ELLSWORTH — Four years after a $4.95-million bond to fund an expansion of the Ellsworth Public Library was defeated at the ballot box, library officials are back with a new plan.
The project, a $400,000 renovation to be funded by grants and private donors, would add floor space by expanding the second-floor balcony level on both sides, said Director Amy Wisehart.
“We have collections we can’t even fit on the shelf,” Wisehart said. “We’re just bursting at the seams.”
Library trustees recently got word that they received a $50,000 grant from the Stephen and Tabitha King Foundation that will help kick start fundraising for the project.
“Trustees are matching this with $50,000 in private funding already secured (mostly through individual donors) and we are planning a fundraising campaign for the remainder of the funds needed for the project,” said Wisehart.
“We’re optimistic we can fundraise for it,” she said.
In an email, Wisehart added: “Library trustees feel that public funding of a building renovation project is not feasible at this point, given the defeat of the building expansion bond in 2015. They are committed to saving taxpayer funds and using only private funding (grants and donations) to fund this project.”
There is no timeline for the renovation, said Wisehart, which depends on how quickly trustees are able to raise the money.
Brewer-based construction firm Nickerson O’Day provided an estimate and concept drawings for the project, Wisehart said.
The plans include cutouts around the library’s large two-story windows, said Wisehart, with enough room for the library’s Christmas tree on the State Street side.
“That’s been the biggest concern we’ve heard from people,” said Wisehart, particularly about the window facing the Union River. “That window is beautiful. We’re hoping to preserve the view and as much natural light as possible.”
The historic portion of the library building, the Tisdale House, faces the intersection of State, Main and Water streets. It is home to the library’s children’s rooms, main entrance and staff space upstairs.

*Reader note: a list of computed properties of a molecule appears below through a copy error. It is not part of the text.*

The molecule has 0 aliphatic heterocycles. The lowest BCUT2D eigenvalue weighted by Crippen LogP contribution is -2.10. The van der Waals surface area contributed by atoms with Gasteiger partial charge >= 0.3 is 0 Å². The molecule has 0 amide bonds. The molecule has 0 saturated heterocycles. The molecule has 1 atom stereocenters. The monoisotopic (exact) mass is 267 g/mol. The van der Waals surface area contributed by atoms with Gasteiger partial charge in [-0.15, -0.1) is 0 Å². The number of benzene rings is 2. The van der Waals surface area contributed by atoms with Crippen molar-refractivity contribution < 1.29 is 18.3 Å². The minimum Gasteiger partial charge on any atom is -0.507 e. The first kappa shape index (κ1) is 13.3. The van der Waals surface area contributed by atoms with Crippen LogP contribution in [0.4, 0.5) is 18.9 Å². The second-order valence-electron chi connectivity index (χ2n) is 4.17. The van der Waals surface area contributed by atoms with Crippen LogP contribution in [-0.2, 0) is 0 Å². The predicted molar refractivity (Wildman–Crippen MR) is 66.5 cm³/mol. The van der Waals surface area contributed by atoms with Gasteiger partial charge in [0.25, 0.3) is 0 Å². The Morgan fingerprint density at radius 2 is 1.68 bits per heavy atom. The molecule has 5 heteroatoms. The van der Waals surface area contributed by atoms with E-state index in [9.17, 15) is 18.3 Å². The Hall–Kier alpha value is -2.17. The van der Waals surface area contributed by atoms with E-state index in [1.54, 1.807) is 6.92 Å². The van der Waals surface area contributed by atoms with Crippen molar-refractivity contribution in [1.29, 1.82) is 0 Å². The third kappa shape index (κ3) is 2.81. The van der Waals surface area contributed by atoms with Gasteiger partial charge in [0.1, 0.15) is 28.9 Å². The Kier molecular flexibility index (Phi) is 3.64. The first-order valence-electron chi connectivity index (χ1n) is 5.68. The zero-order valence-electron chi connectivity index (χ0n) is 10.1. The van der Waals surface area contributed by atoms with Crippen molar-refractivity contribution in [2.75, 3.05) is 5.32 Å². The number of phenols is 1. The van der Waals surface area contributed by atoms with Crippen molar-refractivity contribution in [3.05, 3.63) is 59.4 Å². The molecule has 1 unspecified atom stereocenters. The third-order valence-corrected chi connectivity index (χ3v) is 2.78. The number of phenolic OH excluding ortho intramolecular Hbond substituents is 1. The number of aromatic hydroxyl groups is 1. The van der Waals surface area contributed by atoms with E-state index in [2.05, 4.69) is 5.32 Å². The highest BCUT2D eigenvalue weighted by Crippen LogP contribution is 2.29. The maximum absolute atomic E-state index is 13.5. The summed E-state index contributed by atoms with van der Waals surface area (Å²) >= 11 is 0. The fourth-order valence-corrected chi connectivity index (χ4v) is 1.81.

Built in 1817, the building was given to the city 80 years later with the condition that it always be “used for a public library.” It is on the National Register of Historic Places.
A three-story addition to the library was completed in 1991. The addition houses adult fiction and non-fiction and several reading areas. The proposed renovation would close in much of the space that is now open between the first and second floors in order to create more square footage.
“We are the 12th largest public library in the state in terms of population served (20,295),” said Wisehart in an email, “but 32nd in the state in terms of building size (12,500 square feet).”
Library trustees had gone to voters in 2015 to ask for funding to expand and modernize the historic portion of the building, plans that included adding insulation and building a new foundation to free up space for the collections. The bond was defeated at the ballot box, with 894 residents opposed and 605 in favor.
This scaled-back project is aimed at providing more shelf space for children’s collections and local history, as well as a small meeting room for quiet study and group meetings. The library’s print collection size is 34th in the state, said Wisehart, but it ranks 14th in the use of those materials, “so we have trouble maintaining the collection size that fits the demand in this community and adequately serves the size of the population.”
She continued: “This renovation will meet some of our most pressing space needs within a reasonable budget.”
Library officials welcome feedback on the plans, said Wisehart. Members of the public can contact Wisehart by filling out the form on the library website, www.ellsworth.lib.me.us, or by emailing the trustees directly: [email protected].